Authentic Thai Cuisine

authentic thai cuisine

The cuisine of Thailand is as rich and varied as the history of the country itself. The country is the only Southeast Asian nation that has never been colonized, though it’s cooking shows many different influences, especially Chinese and Indian. Utilizing that important combination of fresh and local, Thai cuisine has a distinct taste profile that is hard to describe but highly addictive.

The protein is usually from some sort of seafood. The vegetables and spices are generally fresh and indigenous to the area. Common ingredients that can be found in the United States include:

  • Basil
  • Mint
  • Chili peppers
  • Eggplant
  • Longbeans
  • Bok Choy
  • Okra
  • Daikon
  • Water Chestnuts
  • Bamboo Shoots
  • Garlic
  • Green Onion
  • Cilantro

Thai meals are also known for their balance in the use of the five fundamental taste senses: spicy, sweet, sour, salty and bitter.

Five Types of Cuisine

Thai cuisine is actually divided into five major types:

Northern

Northern Thai cuisine is often influenced by its proximity to Laos, and makes use of Laotian favorites, such as sticky rice which is eaten by hand. One of the more popular dishes in Northern Thai cooking is Young Jackfruit Curry, which is made from the unripe fruit of the jackfruit tree mixed with curry and eggplant. Some popular appetizers are Crispy Pork Rinds and Steamed Ground Pork.

Northeastern

As with Northern cuisine, the Northeastern area also shares a border with Laos, and glutinous rice is important. But Northeastern chefs prepare highly seasoned foods. Because meat is often scares in local villages, cooks have learned to make seafood and vegetable dishes, often with the use of coconut milk. Some of the more popular dishes of the Northeastern area are Laab (made with cabbage, spinach and Thai basil), Som Tam (green papaya salad), and Gai Yang (barbecued chicken).

Central

One of the most famous dishes in Thai cooking originated in the Central part of Thailand… tom yam gai soup is made with chicken stock, lemon grass and roasted Thai chili paste, among other things, and is used the same way Westerners would use chicken soup. Also, because Bangkok is the heart of culture in Thailand, Central Thai cooking is often referred to as “classic Thai cuisine.” It is also worth noting that there is a large population of Chinese in this area of Thailand, so its cuisine also reflects Chinese influences.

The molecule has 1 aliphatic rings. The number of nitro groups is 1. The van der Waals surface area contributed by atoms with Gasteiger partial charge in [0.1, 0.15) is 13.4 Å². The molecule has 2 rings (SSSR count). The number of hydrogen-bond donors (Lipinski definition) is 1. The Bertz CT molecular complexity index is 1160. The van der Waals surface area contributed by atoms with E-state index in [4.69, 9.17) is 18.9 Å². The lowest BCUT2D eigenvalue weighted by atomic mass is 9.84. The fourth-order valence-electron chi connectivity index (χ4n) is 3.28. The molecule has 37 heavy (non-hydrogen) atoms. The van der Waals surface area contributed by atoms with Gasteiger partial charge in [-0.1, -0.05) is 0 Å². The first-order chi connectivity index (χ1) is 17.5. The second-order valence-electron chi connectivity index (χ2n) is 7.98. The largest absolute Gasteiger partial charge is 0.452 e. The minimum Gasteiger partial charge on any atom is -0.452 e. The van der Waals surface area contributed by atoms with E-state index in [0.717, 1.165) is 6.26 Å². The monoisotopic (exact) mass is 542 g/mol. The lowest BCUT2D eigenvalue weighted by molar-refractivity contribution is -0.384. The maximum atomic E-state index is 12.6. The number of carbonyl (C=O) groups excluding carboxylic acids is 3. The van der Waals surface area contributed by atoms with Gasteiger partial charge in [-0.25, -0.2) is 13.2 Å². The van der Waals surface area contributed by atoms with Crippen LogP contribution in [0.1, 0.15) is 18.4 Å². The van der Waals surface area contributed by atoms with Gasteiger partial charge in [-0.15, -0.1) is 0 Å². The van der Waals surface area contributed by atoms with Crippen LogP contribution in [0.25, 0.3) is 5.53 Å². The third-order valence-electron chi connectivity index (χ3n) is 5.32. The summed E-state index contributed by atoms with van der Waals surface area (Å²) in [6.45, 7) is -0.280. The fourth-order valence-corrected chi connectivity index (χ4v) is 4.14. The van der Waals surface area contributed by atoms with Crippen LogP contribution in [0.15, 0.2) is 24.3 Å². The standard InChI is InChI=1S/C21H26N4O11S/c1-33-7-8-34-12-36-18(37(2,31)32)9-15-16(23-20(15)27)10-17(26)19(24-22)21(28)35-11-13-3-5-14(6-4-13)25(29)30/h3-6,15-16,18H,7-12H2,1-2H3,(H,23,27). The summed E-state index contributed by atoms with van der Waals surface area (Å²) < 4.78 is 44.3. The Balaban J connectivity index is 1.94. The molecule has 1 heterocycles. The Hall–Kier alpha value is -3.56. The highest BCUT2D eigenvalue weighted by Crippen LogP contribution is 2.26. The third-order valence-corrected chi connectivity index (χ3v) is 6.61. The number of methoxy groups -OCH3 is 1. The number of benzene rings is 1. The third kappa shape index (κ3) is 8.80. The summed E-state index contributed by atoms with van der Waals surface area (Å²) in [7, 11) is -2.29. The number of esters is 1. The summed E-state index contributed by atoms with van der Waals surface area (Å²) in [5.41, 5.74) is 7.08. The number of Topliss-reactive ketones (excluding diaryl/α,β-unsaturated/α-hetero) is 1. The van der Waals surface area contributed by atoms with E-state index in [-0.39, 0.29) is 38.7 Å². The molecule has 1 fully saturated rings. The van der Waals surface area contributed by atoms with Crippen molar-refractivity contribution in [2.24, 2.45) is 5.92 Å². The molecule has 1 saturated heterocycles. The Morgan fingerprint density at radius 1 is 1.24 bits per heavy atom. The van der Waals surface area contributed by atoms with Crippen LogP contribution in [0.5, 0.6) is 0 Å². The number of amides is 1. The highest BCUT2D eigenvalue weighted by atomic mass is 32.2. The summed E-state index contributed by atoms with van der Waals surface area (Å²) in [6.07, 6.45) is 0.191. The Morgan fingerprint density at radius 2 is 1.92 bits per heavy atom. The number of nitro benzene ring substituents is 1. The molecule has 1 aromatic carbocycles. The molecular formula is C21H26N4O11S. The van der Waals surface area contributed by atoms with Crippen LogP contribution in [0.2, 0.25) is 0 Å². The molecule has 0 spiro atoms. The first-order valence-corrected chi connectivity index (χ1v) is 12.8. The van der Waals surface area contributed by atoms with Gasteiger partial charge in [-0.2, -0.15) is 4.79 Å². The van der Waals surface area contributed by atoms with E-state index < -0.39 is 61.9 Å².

Southern

Southern Thai cuisine tends to be pungent, rich and intense. Turmeric is a spice that is often found in the dishes of this area and some of the meals reflect Indian influence. Famous dishes from this region include kanom jeen – a rice noodle, kao yum – a rice salad made with shredded vegetables and pad ped sadtaw which is a curried shrimp stir-fry.

Royal Thai Cuisine

Royal Thai cuisine can be traced back the the thirteenth century. The foods are usually lightly prepared and aromatic. The style of cooking is still the preferred by the Royal family of Thailand today.

It is also known for its hot spices. Pla nueng mana is steamed fish with lime sauce and is one of the more popular Royal Thai dishes. More recognizable dishes from this style of cooking are Toong Ngern Yuang (shrimp and crabmeat wrapped in bean curd sheets) and Tom Yam Pla Chon which is a fish head soup made with lemongrass. Also notable in Royal Thai cuisine is the use of an unusual protein: insects. They are often deep fried with herbs and offered in markets as snacks.

Thai cuisine is varied in texture, color, and flavor. It, like many Asian cuisines,is not difficult to make with the proper tools and instruction. Some recipes may call for ingredients that are not available at your local grocers but these are easily found online.

These cuisines are generally healthy as well, full of fresh vegetables. Try a few Thai dishes, they are quick to make and you may find that you have a new weeknight favorite.

photo credit: SweetOnVeg via photopin cc

- Marye Audet

Marye Audet is an author, freelance writer, and editor. Cooking, baking, and recipe development have been a major part of her life since she baked her first loaf of bread at age 13. Luckily, with a husband, eight children, a son in law, and three grandchildren she has enough test-tasters to handle the steady stream of experiments that come from her kitchen.

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